Hey, dudes and dudettes! I'm Brett McCarron, and I've been in a few Seattle and Puget Sound area bands, prior to joining up with the current cast and crew of "THE BLAME." Yep, that's me in the photos above. At left I'm all decked out to see "The Phantom of the Opera" with my leading lady, Margaret. At right I'm a fun-loving young teen with dreams of playing in a band.)
As a kid growing up in Seattle, I was fortunate that my older sister, Laurie (now Laurie Sebastian), was into rock 'n roll. I remember her playing the early Beatles albums and I'd marvel over the sound of what I later learned was George's Rickenbacker 12 string electric guitar. I also liked the fuzzy sound of the lead guitar in the Stones' Satisfaction and a few years later, the raunchy lead tone in Aqualung, and a couple years after that, LaGrange (ZZ Top).
Some time around 1973, Laurie's boyfriend at the time sold me a cheap Alamo Fiesta electric guitar for $10. I wasted no time in hooking it up to my tape recorder as a preamp, then into my parent's tube-powered Fisher hi-fi. When I cranked that baby up and heard that "natural tube distortion" and the thundering bass, I was hooked. It was all electric for me after that. My guitar styling influences would have to include the stuff I was listening to back then, so here they are:
My current setup (as of 11/30/96) is:
My Musical History (so far):
In 1992 I was a founding member of The Blame, along with Chris Simmons, Dan Ashe, and Dan Srsen. We've done lots of gigging and have ended up with a nice local following and national label interest. Thanks to everyone for believing in us along the way.
Dan Ashe and Dan Srsen left THE BLAME two years ago to start the rival band Random Axis. I'm glad to say that the Axis dudes are still around and playing, although there are no longer any Blame alumni in their current lineup. Michael Swanson and Jeff Parkhurst, respectively, were recruited to fill the shoes of Dan and Dan in THE BLAME.
A couple of years before "Local Hero", Rick Dousette, myself, and bassist Chuck Lohr were in one of several variants of "Steamer." Drummer-wise we had Dave Morrison, Cheryl Strange, Chuck Smid, John Lang (who ran a hot tub company), and a couple of others I've forgotten after all these years. We'd practice at John's bachelor pad over by the The Evergreen State College or in a mini storage unit across the street from where the old Lacey Co-Ply plywood mill used to be. I was at that very mini storage unit when Mt. St. Helens blew her top and spread ash all over the place. I had gone over to make some noise on my Fender Rhodes piano, then peeked out when I heard cars racing down the street every so often. There was all this fine, flaky stuff coming down that looked like snow. It was really weird seeing the ash swirl and dance around as cars stirred it up. It was kinda like something out of that Charles Heston movie The Omega Man. Was this what the end of the world would be like?
Here's a shot of the equipment setup for "Steamer" when we were on the Main Stage at the very first Super Saturday at The Evergreen State College in June of 1979. Dave Columbus (bass and keyboards) is on the left, while Dave Morrison (drums) looks on.
In 1979 I briefly moved up to Seattle, then a few months later I moved back to the Olympia area. There I hooked up with bassist/keyboardist Dave Columbus, drummer Dave Morrison, and vocalist Jeff Zuber to form "Steamer", which was originally called "Traveller". We played a variety of gigs around the Seattle/Puget Sound area. That's also when I reaquainted myself with my future wife, Margaret, who I hadn't seen since high school. She was (and still is) worth moving back from Seattle for!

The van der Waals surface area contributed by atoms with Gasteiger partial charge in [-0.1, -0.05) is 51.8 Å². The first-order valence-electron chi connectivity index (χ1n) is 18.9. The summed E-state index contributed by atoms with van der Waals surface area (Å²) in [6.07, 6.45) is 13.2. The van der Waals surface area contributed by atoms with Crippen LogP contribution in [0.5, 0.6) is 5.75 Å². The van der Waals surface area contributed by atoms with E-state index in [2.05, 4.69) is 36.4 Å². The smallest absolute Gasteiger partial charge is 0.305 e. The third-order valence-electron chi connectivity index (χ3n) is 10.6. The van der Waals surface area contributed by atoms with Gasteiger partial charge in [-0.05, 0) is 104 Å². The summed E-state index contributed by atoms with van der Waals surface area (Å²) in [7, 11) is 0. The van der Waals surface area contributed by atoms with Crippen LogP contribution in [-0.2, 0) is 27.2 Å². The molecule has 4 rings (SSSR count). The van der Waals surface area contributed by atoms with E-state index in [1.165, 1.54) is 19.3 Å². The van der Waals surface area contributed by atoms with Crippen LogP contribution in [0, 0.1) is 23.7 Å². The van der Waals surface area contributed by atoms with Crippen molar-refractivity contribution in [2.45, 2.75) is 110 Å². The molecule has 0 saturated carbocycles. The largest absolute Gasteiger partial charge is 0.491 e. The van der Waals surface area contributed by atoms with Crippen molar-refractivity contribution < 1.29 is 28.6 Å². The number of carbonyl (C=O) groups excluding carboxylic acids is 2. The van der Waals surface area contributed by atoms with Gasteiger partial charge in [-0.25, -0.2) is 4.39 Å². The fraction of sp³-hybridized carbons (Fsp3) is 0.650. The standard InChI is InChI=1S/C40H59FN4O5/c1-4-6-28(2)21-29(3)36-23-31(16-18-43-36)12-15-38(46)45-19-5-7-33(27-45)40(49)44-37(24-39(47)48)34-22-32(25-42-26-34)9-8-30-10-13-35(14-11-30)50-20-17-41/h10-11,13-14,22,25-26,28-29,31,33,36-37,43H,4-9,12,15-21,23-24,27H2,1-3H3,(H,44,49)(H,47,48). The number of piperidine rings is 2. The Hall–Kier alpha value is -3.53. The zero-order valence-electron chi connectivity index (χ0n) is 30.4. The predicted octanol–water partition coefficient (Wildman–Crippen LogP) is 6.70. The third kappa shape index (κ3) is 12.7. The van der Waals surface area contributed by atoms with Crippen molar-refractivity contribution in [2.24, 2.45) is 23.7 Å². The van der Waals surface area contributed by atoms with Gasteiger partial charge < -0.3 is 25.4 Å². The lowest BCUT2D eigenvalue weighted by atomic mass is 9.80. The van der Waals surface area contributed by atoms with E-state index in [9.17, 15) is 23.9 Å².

My gear at this time was a Music Man Stingray guitar (with active preamp, maple neck, and natural finish body) played through a Peavey Festival 110 watt tube head through a generic 2x12 cabinet with Utah speakers. I also had an SG amp with 6x10's in it that I used for live gigs. After a few shows, I'd heard that you could get a swirly sound and fill the room better if you played through an organ speaker, so I bought an empty Leslie 145 cabinet and threw a JBL D130 speaker in it. Nice tone. That's where I met Chuck Smid, who ended up being in two other bands with me later on. We were a union band, playing lounges. I couldn't wait to get out.
Before that I was in "Tommy Denton and the Kentuckians", backing a Nashville recording artist. Another union gig, and a real bore for yours truly. It got me into taverns when I was 18, but I had to stay on the bandstand or leave the place entirely during breaks. I didn't join up because I liked the music (I never did aquire a taste for country music), I just needed money to keep buying more guitar gear so I could start the band of my dreams.
Before that, my sister, Laurie, and I were in "Whitewater" for a short time. She played drums, I was on rhythm guitar, Bob "Mad Dog" Johnson was on bass, while Roland Morris handled lead guitar and vocals. It was a learning experience, but the band didn't set the world on fire.
And last but not least, there was "Medicine Creek": a high school band that usually had an eclectic assortment of equipment and far more nerve than ability. There were several versions of this band of gypsies. Some were jam bands and some actually played a few gigs. Some of the guilty parties included various drummers: my brother, Scott (sometimes on bass or guitar, too); Roger Rowe; Ken Donohue; Ken Grady; guitar players: life-long pal Jerry Swatsky; John Swanzy; bassists Andy Crowe, Dick Kosoff (doubled on guitar), Tim Jass, and bassist/roadie extraordinaire Bill Creighton. Vocal chores were handled by several, including my bro' Scott, Jennifer Lott (for a jam or two), and Robin Rossow.
That's enough about my musical history and some of the friends I've made over the years in various bands. Thanks for stopping by, and keep on rockin!